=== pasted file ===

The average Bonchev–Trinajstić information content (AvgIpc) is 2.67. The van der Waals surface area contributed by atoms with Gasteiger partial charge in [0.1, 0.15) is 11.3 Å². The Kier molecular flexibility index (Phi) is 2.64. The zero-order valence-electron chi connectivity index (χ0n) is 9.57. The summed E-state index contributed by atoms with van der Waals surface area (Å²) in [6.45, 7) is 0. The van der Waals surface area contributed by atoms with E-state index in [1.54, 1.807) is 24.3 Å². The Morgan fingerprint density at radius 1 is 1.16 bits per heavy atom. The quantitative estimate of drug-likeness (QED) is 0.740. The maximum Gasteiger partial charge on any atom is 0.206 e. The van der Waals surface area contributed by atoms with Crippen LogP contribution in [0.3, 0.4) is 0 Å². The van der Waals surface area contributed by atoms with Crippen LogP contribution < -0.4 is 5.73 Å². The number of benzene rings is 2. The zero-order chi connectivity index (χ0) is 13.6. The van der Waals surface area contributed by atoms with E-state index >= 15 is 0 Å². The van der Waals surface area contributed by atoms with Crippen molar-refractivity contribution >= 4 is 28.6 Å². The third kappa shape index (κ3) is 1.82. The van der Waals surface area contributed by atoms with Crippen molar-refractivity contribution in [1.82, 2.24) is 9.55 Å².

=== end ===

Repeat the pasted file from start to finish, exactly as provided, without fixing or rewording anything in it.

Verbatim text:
The average Bonchev–Trinajstić information content (AvgIpc) is 2.67. The van der Waals surface area contributed by atoms with Gasteiger partial charge in [0.1, 0.15) is 11.3 Å². The Kier molecular flexibility index (Phi) is 2.64. The zero-order valence-electron chi connectivity index (χ0n) is 9.57. The summed E-state index contributed by atoms with van der Waals surface area (Å²) in [6.45, 7) is 0. The van der Waals surface area contributed by atoms with E-state index in [1.54, 1.807) is 24.3 Å². The Morgan fingerprint density at radius 1 is 1.16 bits per heavy atom. The quantitative estimate of drug-likeness (QED) is 0.740. The maximum Gasteiger partial charge on any atom is 0.206 e. The van der Waals surface area contributed by atoms with Crippen LogP contribution in [0.3, 0.4) is 0 Å². The van der Waals surface area contributed by atoms with Crippen LogP contribution < -0.4 is 5.73 Å². The number of benzene rings is 2. The zero-order chi connectivity index (χ0) is 13.6. The van der Waals surface area contributed by atoms with E-state index >= 15 is 0 Å². The van der Waals surface area contributed by atoms with Crippen molar-refractivity contribution >= 4 is 28.6 Å². The third kappa shape index (κ3) is 1.82. The van der Waals surface area contributed by atoms with Crippen molar-refractivity contribution in [1.82, 2.24) is 9.55 Å².